A View From The Gate (2)

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Bristol City’s Vital Editor Pete Tully gives his view on the Gas

As we approach the end of yet another season, it is perhaps time to
Take stock of the state of Bristol football. As I write, prior to the
Rovers home match against Carlisle United, they still have an outside chance of making the divisional play offs but recent form suggests that they face another season in the basement division.

As for City, the best that can be said is that they escaped relegation, it has been a poor league season and an abysmal cup season for my boys. In addition, we have had a stark warning from City?s chairman this week that unless promotion is achieved soon the gap in salaries offered by Championship clubs and those in the lower two divisions will become so wide that it will be virtually
Impossible to retain the services of any half decent player.

We have all been told, over the years, that for a city of it?s? Size,
Bristol ought to have a Premiership or, at the very least, Championship side and I do not think that supporters of either of our clubs would disagree with this. So, what is the problem, why do both clubs persistently under achieve and continue to languish in the lower divisions while teams from much smaller towns lord it in the higher echelons?

It was not always the case but, at the present time, it is a lack of
Financial investment that prevents progress. Now, don?t get me wrong most supporters are very grateful for the contributions, monetary and otherwise, made by Messrs. Dunford and Lansdown both of whom, along with their fellow directors, dig deep to keep our clubs in existence. However the sort of financial backing received by Blackburn, Wigan etc., let alone that received by Chelsea does
Not seem to be available in the South-West.

In addition both Club?s facilities, despite efforts to improve and
update, look past their sell by date, also I firmly believe that part of Rovers, problems at home stem from the pitch wear and tear caused by sharing with Bristol Rugby.

Not so long ago, I was firmly against City and Rovers sharing a
Stadium but now, having visited some of the new stadia around the country and seen pictures of others it is my belief that such a scheme could be the start of an improvement in the status of both our clubs. After all, it beggars belief that Walsall, Darlington, Oxford, Scunthorpe, Swansea etc. strut their stuff in modern facilities whilst our two clubs offer their devotees antiquated pre-war facilities situated in residential areas with consequent access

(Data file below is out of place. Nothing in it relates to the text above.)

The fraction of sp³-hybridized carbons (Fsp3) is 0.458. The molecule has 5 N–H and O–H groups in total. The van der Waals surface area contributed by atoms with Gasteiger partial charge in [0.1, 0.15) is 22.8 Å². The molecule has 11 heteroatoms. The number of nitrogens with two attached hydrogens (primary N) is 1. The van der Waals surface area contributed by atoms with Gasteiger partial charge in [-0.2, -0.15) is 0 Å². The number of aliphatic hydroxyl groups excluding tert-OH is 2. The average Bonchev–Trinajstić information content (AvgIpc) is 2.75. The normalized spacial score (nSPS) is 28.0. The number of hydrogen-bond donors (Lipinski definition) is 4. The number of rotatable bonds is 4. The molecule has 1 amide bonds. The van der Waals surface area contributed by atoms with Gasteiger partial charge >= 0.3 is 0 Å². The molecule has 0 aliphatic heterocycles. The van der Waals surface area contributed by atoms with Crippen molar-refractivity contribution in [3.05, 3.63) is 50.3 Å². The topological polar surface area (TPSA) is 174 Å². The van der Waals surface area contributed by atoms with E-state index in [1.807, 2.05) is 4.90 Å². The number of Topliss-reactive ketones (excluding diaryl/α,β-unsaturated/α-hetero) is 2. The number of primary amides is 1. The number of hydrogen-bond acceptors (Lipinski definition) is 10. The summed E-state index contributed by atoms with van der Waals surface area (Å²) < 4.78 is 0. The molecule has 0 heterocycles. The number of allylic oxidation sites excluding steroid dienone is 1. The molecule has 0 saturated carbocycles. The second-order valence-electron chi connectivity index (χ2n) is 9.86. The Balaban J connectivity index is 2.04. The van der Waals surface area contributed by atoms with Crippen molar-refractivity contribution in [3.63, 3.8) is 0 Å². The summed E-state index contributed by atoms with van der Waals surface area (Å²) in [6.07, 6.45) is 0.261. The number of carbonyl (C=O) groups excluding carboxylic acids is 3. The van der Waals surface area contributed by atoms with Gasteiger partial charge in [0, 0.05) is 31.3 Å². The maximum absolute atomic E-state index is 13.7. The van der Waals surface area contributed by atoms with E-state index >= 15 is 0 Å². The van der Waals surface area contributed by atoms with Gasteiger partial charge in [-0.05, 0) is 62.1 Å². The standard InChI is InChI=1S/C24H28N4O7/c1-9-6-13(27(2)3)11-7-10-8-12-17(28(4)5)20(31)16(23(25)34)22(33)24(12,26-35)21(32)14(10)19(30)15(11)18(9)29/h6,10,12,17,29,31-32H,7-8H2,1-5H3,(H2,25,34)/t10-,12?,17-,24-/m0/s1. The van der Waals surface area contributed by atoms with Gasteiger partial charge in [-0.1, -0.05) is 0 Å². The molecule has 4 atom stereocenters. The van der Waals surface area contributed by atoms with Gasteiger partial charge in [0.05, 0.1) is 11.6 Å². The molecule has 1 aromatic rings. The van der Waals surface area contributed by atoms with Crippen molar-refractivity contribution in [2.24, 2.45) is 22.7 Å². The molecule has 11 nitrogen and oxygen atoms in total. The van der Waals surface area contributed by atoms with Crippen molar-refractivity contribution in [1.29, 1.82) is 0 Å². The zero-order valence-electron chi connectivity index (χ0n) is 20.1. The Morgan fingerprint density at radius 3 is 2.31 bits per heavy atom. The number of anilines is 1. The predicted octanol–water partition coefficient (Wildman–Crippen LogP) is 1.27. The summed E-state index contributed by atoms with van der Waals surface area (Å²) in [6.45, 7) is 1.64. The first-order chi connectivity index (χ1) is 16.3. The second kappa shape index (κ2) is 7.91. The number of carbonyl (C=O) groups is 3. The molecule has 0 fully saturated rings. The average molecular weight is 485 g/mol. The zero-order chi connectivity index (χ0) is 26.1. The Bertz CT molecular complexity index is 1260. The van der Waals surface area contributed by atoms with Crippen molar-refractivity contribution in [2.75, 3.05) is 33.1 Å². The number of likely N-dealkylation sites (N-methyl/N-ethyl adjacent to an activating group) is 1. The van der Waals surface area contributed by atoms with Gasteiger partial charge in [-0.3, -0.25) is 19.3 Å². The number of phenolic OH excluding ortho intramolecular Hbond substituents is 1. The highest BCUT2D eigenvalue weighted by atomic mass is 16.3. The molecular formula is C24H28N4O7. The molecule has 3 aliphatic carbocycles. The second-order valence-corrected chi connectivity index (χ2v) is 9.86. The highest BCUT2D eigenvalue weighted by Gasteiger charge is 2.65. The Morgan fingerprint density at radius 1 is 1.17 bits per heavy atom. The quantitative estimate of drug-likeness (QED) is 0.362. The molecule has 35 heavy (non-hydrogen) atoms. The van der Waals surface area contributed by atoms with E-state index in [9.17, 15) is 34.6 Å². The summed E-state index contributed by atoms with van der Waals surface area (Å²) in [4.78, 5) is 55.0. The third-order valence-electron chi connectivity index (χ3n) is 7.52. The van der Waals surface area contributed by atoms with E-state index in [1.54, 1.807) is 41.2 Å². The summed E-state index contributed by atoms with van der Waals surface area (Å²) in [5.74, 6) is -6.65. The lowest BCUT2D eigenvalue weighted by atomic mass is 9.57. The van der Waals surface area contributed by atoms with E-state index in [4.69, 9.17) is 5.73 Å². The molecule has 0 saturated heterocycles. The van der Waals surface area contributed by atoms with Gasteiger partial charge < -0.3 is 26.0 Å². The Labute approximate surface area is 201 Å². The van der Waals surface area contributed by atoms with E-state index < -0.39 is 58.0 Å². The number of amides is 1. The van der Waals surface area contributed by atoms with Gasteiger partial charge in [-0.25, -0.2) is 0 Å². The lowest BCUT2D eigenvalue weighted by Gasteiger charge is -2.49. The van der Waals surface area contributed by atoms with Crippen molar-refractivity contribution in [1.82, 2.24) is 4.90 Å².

And parking problems.

I know that the City Council did try, a couple of years back, to come
Up with a site for a shared stadium but, as usual with Bristol, the
Majority of people think it is a great idea unless it is to be built within a mile of their home/shop/office and, if it is, create such opposition that the scheme is dropped. This is why other schemes such as the Light Rail/ Tram plan have failed to materialize and is the reason why Bristol, great City though it is, languishes behind so many in providing modern facilities and services.

Returning to football, surely it is now time for supporters of both
Clubs to campaign for the Council to provide a super stadium to be shared at reasonable rent by Rovers and City, enabling both clubs to sell their present facilities and provide the financial platform for an improvement in performances. Perhaps the Severnside option should again be considered, neutral territory for a new era of cooperation and progress without loss of rivalry. After all Yeovil have proved that local derbies can be played in an atmosphere of frenzied support without an underlying presence of violence. Come on Rovers and City supporters; let?s drag both clubs and the City Council into the twenty first century.

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